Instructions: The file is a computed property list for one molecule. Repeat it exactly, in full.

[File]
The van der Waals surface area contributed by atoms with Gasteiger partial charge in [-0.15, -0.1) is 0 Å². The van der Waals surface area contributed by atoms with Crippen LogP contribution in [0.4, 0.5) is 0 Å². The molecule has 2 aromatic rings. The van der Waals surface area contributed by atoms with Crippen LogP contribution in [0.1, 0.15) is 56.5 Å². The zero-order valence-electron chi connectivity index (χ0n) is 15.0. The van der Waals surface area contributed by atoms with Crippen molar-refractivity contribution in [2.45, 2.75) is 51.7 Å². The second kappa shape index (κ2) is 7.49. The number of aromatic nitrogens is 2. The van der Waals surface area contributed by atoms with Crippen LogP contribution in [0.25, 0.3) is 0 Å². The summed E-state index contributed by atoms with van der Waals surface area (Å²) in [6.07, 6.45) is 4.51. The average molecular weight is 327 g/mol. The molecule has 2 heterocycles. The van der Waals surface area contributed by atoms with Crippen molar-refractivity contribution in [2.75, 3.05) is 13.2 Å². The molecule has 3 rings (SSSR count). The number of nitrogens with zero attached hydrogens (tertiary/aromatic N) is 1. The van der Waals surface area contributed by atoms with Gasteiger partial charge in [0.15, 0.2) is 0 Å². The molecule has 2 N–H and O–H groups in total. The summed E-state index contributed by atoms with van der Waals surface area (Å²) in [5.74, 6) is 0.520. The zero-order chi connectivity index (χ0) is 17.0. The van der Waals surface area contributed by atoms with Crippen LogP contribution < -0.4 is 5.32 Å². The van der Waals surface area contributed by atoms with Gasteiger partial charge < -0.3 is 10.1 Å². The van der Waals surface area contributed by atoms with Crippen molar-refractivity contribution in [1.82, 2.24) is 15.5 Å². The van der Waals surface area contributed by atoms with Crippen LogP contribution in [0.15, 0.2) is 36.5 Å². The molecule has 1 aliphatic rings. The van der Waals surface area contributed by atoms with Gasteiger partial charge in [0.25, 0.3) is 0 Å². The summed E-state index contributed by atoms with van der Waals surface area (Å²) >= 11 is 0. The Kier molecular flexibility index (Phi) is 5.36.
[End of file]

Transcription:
The van der Waals surface area contributed by atoms with Gasteiger partial charge in [-0.15, -0.1) is 0 Å². The van der Waals surface area contributed by atoms with Crippen LogP contribution in [0.4, 0.5) is 0 Å². The molecule has 2 aromatic rings. The van der Waals surface area contributed by atoms with Crippen LogP contribution in [0.1, 0.15) is 56.5 Å². The zero-order valence-electron chi connectivity index (χ0n) is 15.0. The van der Waals surface area contributed by atoms with Crippen molar-refractivity contribution in [2.45, 2.75) is 51.7 Å². The second kappa shape index (κ2) is 7.49. The number of aromatic nitrogens is 2. The van der Waals surface area contributed by atoms with Crippen LogP contribution in [0.25, 0.3) is 0 Å². The summed E-state index contributed by atoms with van der Waals surface area (Å²) in [6.07, 6.45) is 4.51. The average molecular weight is 327 g/mol. The molecule has 2 heterocycles. The van der Waals surface area contributed by atoms with Crippen molar-refractivity contribution in [2.75, 3.05) is 13.2 Å². The molecule has 3 rings (SSSR count). The number of nitrogens with zero attached hydrogens (tertiary/aromatic N) is 1. The van der Waals surface area contributed by atoms with Gasteiger partial charge in [0.15, 0.2) is 0 Å². The molecule has 2 N–H and O–H groups in total. The summed E-state index contributed by atoms with van der Waals surface area (Å²) in [5.74, 6) is 0.520. The zero-order chi connectivity index (χ0) is 17.0. The van der Waals surface area contributed by atoms with Crippen LogP contribution < -0.4 is 5.32 Å². The van der Waals surface area contributed by atoms with Gasteiger partial charge < -0.3 is 10.1 Å². The van der Waals surface area contributed by atoms with Crippen molar-refractivity contribution in [1.82, 2.24) is 15.5 Å². The van der Waals surface area contributed by atoms with Crippen LogP contribution in [0.15, 0.2) is 36.5 Å². The molecule has 1 aliphatic rings. The van der Waals surface area contributed by atoms with Gasteiger partial charge in [0.25, 0.3) is 0 Å². The summed E-state index contributed by atoms with van der Waals surface area (Å²) >= 11 is 0. The Kier molecular flexibility index (Phi) is 5.36.